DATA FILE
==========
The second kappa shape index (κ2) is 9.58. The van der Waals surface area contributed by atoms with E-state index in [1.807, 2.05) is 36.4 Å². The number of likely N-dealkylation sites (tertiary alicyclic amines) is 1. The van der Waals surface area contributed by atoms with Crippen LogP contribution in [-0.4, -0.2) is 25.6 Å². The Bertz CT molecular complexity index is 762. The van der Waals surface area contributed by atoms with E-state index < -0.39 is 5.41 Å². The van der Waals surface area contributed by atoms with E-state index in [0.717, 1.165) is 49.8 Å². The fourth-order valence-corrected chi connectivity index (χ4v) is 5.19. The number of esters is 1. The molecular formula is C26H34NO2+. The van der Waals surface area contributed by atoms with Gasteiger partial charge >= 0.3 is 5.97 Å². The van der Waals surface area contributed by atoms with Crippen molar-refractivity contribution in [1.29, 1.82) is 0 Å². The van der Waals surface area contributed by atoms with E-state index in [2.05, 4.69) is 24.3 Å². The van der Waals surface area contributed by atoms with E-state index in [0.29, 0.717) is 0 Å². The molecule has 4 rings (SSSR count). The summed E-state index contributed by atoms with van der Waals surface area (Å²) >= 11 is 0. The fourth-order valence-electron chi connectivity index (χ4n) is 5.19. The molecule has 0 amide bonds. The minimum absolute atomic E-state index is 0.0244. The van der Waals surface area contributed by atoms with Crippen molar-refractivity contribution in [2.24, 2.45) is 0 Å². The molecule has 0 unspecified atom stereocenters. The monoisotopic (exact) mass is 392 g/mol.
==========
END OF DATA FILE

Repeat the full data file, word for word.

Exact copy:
The second kappa shape index (κ2) is 9.58. The van der Waals surface area contributed by atoms with E-state index in [1.807, 2.05) is 36.4 Å². The number of likely N-dealkylation sites (tertiary alicyclic amines) is 1. The van der Waals surface area contributed by atoms with Crippen LogP contribution in [-0.4, -0.2) is 25.6 Å². The Bertz CT molecular complexity index is 762. The van der Waals surface area contributed by atoms with E-state index < -0.39 is 5.41 Å². The van der Waals surface area contributed by atoms with E-state index in [0.717, 1.165) is 49.8 Å². The fourth-order valence-corrected chi connectivity index (χ4v) is 5.19. The number of esters is 1. The molecular formula is C26H34NO2+. The van der Waals surface area contributed by atoms with Gasteiger partial charge >= 0.3 is 5.97 Å². The van der Waals surface area contributed by atoms with Crippen molar-refractivity contribution in [1.29, 1.82) is 0 Å². The van der Waals surface area contributed by atoms with E-state index in [2.05, 4.69) is 24.3 Å². The van der Waals surface area contributed by atoms with E-state index in [0.29, 0.717) is 0 Å². The molecule has 4 rings (SSSR count). The summed E-state index contributed by atoms with van der Waals surface area (Å²) >= 11 is 0. The fourth-order valence-electron chi connectivity index (χ4n) is 5.19. The molecule has 0 amide bonds. The minimum absolute atomic E-state index is 0.0244. The van der Waals surface area contributed by atoms with Crippen molar-refractivity contribution in [2.24, 2.45) is 0 Å². The molecule has 0 unspecified atom stereocenters. The monoisotopic (exact) mass is 392 g/mol.